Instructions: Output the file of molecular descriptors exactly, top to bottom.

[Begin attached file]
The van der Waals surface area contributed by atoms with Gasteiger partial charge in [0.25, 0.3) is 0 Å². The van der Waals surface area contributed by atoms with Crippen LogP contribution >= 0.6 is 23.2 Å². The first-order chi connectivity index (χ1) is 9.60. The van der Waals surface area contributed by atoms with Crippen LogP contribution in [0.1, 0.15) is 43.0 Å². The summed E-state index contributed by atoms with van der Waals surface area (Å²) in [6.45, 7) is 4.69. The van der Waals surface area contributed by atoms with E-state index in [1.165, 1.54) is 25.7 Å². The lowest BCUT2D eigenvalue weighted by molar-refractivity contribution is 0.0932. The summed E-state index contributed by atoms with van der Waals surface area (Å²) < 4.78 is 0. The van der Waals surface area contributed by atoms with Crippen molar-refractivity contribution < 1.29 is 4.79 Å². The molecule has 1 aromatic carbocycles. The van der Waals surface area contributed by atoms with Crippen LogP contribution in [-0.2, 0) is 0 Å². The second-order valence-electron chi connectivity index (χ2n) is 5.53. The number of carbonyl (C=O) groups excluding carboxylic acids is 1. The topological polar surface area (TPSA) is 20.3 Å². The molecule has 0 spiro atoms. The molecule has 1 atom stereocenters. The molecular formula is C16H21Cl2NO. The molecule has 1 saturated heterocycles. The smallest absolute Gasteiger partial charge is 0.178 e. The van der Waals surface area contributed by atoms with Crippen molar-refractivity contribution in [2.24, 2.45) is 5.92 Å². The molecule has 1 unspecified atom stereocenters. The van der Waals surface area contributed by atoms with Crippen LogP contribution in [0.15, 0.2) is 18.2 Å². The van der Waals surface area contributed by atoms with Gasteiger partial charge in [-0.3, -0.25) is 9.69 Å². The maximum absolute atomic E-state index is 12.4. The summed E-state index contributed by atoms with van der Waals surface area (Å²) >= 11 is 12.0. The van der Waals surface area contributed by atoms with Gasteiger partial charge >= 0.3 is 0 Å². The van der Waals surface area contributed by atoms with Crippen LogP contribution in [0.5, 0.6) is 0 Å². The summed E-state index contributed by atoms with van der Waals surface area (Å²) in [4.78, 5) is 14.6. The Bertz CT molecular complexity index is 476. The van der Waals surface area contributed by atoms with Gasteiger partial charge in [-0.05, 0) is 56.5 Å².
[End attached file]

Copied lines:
The van der Waals surface area contributed by atoms with Gasteiger partial charge in [0.25, 0.3) is 0 Å². The van der Waals surface area contributed by atoms with Crippen LogP contribution >= 0.6 is 23.2 Å². The first-order chi connectivity index (χ1) is 9.60. The van der Waals surface area contributed by atoms with Crippen LogP contribution in [0.1, 0.15) is 43.0 Å². The summed E-state index contributed by atoms with van der Waals surface area (Å²) in [6.45, 7) is 4.69. The van der Waals surface area contributed by atoms with E-state index in [1.165, 1.54) is 25.7 Å². The lowest BCUT2D eigenvalue weighted by molar-refractivity contribution is 0.0932. The summed E-state index contributed by atoms with van der Waals surface area (Å²) < 4.78 is 0. The van der Waals surface area contributed by atoms with Crippen molar-refractivity contribution < 1.29 is 4.79 Å². The molecule has 1 aromatic carbocycles. The van der Waals surface area contributed by atoms with Crippen LogP contribution in [-0.2, 0) is 0 Å². The second-order valence-electron chi connectivity index (χ2n) is 5.53. The number of carbonyl (C=O) groups excluding carboxylic acids is 1. The topological polar surface area (TPSA) is 20.3 Å². The molecule has 0 spiro atoms. The molecule has 1 atom stereocenters. The molecular formula is C16H21Cl2NO. The molecule has 1 saturated heterocycles. The smallest absolute Gasteiger partial charge is 0.178 e. The van der Waals surface area contributed by atoms with Crippen molar-refractivity contribution in [2.24, 2.45) is 5.92 Å². The molecule has 1 unspecified atom stereocenters. The van der Waals surface area contributed by atoms with Crippen LogP contribution in [0.15, 0.2) is 18.2 Å². The van der Waals surface area contributed by atoms with Gasteiger partial charge in [-0.3, -0.25) is 9.69 Å². The maximum absolute atomic E-state index is 12.4. The summed E-state index contributed by atoms with van der Waals surface area (Å²) >= 11 is 12.0. The van der Waals surface area contributed by atoms with Gasteiger partial charge >= 0.3 is 0 Å². The van der Waals surface area contributed by atoms with Crippen LogP contribution in [0.5, 0.6) is 0 Å². The summed E-state index contributed by atoms with van der Waals surface area (Å²) in [4.78, 5) is 14.6. The Bertz CT molecular complexity index is 476. The van der Waals surface area contributed by atoms with Gasteiger partial charge in [-0.05, 0) is 56.5 Å².